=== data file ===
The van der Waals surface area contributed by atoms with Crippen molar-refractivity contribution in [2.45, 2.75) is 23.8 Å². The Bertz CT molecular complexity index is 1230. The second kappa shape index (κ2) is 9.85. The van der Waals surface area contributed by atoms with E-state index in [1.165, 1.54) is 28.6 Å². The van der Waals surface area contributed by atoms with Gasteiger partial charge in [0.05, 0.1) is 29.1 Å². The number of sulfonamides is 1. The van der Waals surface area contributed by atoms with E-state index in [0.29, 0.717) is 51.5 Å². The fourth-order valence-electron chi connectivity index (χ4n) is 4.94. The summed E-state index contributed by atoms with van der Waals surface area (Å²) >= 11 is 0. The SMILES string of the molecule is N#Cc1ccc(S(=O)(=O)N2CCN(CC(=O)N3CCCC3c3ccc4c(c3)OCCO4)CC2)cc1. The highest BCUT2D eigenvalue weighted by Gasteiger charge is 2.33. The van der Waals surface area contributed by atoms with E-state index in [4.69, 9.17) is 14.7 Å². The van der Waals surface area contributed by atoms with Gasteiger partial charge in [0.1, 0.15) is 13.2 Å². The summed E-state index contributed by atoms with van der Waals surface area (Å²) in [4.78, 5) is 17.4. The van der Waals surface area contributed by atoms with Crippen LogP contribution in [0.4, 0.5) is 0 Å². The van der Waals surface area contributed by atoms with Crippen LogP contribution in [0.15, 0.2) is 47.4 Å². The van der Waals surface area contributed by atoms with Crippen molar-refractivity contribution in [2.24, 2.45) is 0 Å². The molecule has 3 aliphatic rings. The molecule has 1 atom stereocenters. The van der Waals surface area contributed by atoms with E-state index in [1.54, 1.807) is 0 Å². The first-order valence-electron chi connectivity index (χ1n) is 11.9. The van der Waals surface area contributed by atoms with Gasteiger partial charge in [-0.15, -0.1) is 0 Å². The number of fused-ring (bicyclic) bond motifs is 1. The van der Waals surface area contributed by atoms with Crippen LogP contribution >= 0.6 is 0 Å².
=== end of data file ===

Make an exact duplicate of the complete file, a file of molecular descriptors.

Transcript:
The van der Waals surface area contributed by atoms with Crippen molar-refractivity contribution in [2.45, 2.75) is 23.8 Å². The Bertz CT molecular complexity index is 1230. The second kappa shape index (κ2) is 9.85. The van der Waals surface area contributed by atoms with E-state index in [1.165, 1.54) is 28.6 Å². The van der Waals surface area contributed by atoms with Gasteiger partial charge in [0.05, 0.1) is 29.1 Å². The number of sulfonamides is 1. The van der Waals surface area contributed by atoms with E-state index in [0.29, 0.717) is 51.5 Å². The fourth-order valence-electron chi connectivity index (χ4n) is 4.94. The summed E-state index contributed by atoms with van der Waals surface area (Å²) >= 11 is 0. The SMILES string of the molecule is N#Cc1ccc(S(=O)(=O)N2CCN(CC(=O)N3CCCC3c3ccc4c(c3)OCCO4)CC2)cc1. The highest BCUT2D eigenvalue weighted by Gasteiger charge is 2.33. The van der Waals surface area contributed by atoms with E-state index in [4.69, 9.17) is 14.7 Å². The van der Waals surface area contributed by atoms with Gasteiger partial charge in [0.1, 0.15) is 13.2 Å². The summed E-state index contributed by atoms with van der Waals surface area (Å²) in [4.78, 5) is 17.4. The van der Waals surface area contributed by atoms with Crippen LogP contribution in [0.4, 0.5) is 0 Å². The van der Waals surface area contributed by atoms with Crippen LogP contribution in [0.15, 0.2) is 47.4 Å². The van der Waals surface area contributed by atoms with Crippen molar-refractivity contribution in [2.24, 2.45) is 0 Å². The molecule has 3 aliphatic rings. The molecule has 1 atom stereocenters. The van der Waals surface area contributed by atoms with E-state index in [1.54, 1.807) is 0 Å². The first-order valence-electron chi connectivity index (χ1n) is 11.9. The van der Waals surface area contributed by atoms with Gasteiger partial charge in [-0.15, -0.1) is 0 Å². The number of fused-ring (bicyclic) bond motifs is 1. The van der Waals surface area contributed by atoms with Crippen LogP contribution >= 0.6 is 0 Å².